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Century Park Blog

The Body’s Waterwheel

Date Posted

01/14/2019

Category

Wellness

Water

You have seen it in rustic paintings or perhaps along a country back road: The old mill with its wheel turning steadily, primed by water from a rapidly-flowing stream. The turning of the wheel means there is power being sent to the inner workings of the mill, and all the parts are functioning as they should. It is a comforting image, and it is one that relates directly to a healthy human body and our need for consistent water intake. 

More than 70 percent of the human body is made up of water. Because every system in the body depends on water, there is a real need for constant hydration. If these bodily needs are not met, the risks of dehydration increase. Dehydration occurs when there is not enough water in one’s body to carry out natural organ functions. This is especially important in flushing harmful toxins from one’s body and transporting healthy nutrients throughout. 

Water is largely lost through perspiration, urination, bowel movements and even breathing. Thus, eating foods and drinking liquids that contain water are vital to normal functioning of a healthy body. Though dehydration can happen to anyone, seniors are especially at risk – for them, dehydration is a main cause for hospitalization.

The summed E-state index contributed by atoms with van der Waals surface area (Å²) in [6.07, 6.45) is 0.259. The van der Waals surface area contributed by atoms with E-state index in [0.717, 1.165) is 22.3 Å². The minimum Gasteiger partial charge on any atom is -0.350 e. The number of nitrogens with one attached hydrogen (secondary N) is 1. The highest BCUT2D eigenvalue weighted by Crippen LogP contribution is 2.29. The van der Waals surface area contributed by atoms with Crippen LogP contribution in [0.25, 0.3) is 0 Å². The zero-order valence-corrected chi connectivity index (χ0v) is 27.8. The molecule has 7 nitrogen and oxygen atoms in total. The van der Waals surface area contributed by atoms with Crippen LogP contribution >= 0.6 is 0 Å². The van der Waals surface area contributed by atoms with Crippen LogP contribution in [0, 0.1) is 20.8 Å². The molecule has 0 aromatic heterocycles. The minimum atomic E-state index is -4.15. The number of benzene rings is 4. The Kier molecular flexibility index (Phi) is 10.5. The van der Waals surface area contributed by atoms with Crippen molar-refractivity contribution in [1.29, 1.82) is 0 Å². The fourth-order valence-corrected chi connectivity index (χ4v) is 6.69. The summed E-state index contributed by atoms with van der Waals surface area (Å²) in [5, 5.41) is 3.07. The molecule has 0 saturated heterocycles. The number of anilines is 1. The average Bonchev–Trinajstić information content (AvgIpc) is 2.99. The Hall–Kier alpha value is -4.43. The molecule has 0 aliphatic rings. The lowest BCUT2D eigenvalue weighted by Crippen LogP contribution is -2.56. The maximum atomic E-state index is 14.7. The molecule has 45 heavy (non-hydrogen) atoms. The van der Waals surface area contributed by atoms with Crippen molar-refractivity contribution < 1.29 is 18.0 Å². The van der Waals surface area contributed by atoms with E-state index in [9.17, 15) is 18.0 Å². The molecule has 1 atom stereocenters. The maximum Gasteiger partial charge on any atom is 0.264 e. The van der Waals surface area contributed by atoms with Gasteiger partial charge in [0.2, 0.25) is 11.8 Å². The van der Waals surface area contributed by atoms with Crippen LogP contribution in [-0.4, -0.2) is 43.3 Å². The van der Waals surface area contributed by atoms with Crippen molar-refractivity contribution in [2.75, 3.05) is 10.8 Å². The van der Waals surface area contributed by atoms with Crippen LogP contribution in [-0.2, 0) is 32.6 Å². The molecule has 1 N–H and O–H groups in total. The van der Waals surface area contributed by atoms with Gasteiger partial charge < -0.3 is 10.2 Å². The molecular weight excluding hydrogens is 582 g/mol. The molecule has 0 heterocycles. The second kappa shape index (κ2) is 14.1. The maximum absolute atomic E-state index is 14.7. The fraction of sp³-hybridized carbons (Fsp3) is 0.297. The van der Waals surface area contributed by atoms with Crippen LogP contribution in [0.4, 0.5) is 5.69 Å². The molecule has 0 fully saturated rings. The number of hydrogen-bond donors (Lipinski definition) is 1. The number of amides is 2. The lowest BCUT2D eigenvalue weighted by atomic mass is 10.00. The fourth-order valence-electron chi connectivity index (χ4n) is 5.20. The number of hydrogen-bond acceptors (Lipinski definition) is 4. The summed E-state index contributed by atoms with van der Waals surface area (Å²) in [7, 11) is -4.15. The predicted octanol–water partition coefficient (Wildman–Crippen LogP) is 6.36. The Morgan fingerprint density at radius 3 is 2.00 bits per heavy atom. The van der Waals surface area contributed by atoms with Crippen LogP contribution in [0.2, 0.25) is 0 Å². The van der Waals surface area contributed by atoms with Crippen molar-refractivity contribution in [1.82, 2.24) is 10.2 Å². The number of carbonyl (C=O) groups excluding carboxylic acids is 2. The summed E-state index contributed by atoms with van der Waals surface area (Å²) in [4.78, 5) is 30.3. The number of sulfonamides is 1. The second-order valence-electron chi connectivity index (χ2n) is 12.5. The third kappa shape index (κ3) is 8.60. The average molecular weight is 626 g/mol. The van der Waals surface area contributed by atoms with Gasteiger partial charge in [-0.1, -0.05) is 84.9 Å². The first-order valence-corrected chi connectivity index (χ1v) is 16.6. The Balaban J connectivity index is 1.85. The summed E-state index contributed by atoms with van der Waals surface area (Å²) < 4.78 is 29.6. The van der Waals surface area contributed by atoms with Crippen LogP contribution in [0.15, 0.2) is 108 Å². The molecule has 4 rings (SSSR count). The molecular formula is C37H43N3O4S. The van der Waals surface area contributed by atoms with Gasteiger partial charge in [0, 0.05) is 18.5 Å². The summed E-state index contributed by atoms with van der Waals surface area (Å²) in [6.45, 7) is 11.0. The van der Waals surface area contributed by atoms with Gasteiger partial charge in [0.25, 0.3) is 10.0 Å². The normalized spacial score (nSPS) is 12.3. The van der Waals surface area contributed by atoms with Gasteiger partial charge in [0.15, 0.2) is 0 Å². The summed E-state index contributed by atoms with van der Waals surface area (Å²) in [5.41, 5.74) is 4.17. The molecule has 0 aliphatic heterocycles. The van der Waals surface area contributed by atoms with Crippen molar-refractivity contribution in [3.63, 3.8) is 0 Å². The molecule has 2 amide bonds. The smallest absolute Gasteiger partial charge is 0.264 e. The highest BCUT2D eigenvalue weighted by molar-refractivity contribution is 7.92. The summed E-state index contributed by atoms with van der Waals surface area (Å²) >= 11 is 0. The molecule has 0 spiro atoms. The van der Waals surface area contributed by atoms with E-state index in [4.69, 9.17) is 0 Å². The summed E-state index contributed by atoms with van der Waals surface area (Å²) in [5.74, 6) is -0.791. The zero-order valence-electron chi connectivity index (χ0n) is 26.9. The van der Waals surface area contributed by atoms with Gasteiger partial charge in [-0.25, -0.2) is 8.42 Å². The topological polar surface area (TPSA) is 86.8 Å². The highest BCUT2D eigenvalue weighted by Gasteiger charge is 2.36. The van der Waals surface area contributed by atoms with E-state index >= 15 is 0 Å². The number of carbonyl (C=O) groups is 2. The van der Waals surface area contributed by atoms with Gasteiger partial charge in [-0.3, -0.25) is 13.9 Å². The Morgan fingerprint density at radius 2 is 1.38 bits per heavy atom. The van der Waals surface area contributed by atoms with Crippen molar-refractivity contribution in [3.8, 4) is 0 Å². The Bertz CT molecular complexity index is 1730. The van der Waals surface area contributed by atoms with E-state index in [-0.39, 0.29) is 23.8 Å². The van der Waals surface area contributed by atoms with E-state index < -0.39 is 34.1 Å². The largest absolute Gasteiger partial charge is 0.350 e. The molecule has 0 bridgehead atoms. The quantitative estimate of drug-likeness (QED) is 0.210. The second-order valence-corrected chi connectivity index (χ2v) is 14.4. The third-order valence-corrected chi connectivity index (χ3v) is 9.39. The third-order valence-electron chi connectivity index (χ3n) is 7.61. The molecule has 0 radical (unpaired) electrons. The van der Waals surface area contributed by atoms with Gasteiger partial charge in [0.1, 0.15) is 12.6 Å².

The Mayo Clinic offers three approaches to maintaining a sufficient amount of body water:

1. Replacement approach

This approach suggests consuming two liters of water per day to replace water lost through sweating, urination, bowel movements and breathing. This method, when combined with the normal diet and food-water intake, will replace the amount of water lost daily.

2. Eight 8-ounce glasses per day 

Known as the “8 x 8 rule,” many follow this guideline to proportion water intake. This approach results in drinking approximately 1.9 liters of water each day.

3. Dietary recommendations

The Institute of Medicine created a standard for the average man and woman’s daily liquid intake. Men are advised to consume three liters (13 cups) of beverages per day, while women should drink 2.2 liters (9 cups) of liquid daily. These liquids should be water-based or healthy drinks.

An easy way for seniors and their caregivers to be actively conscious of dehydration risks is to measure weight daily. If weight loss is two percent, dehydration is mild. However, if there is a five percent weight loss, this could be a result of severe dehydration. Medical attention should be sought if this occurs or if there is noticeable irregularity in hydration levels.

In order for an individual to sustain proper hydration, follow one of these tips. Monitor the regularity of urination patterns. A colorless or light-yellow urine tint is a sign of a properly hydrated body. Ensure that the amount of liquids exiting the body is equally being replaced by clean, fresh water. It’s like watching the mill’s waterwheel. Water has to keep moving for all the parts to work.

 

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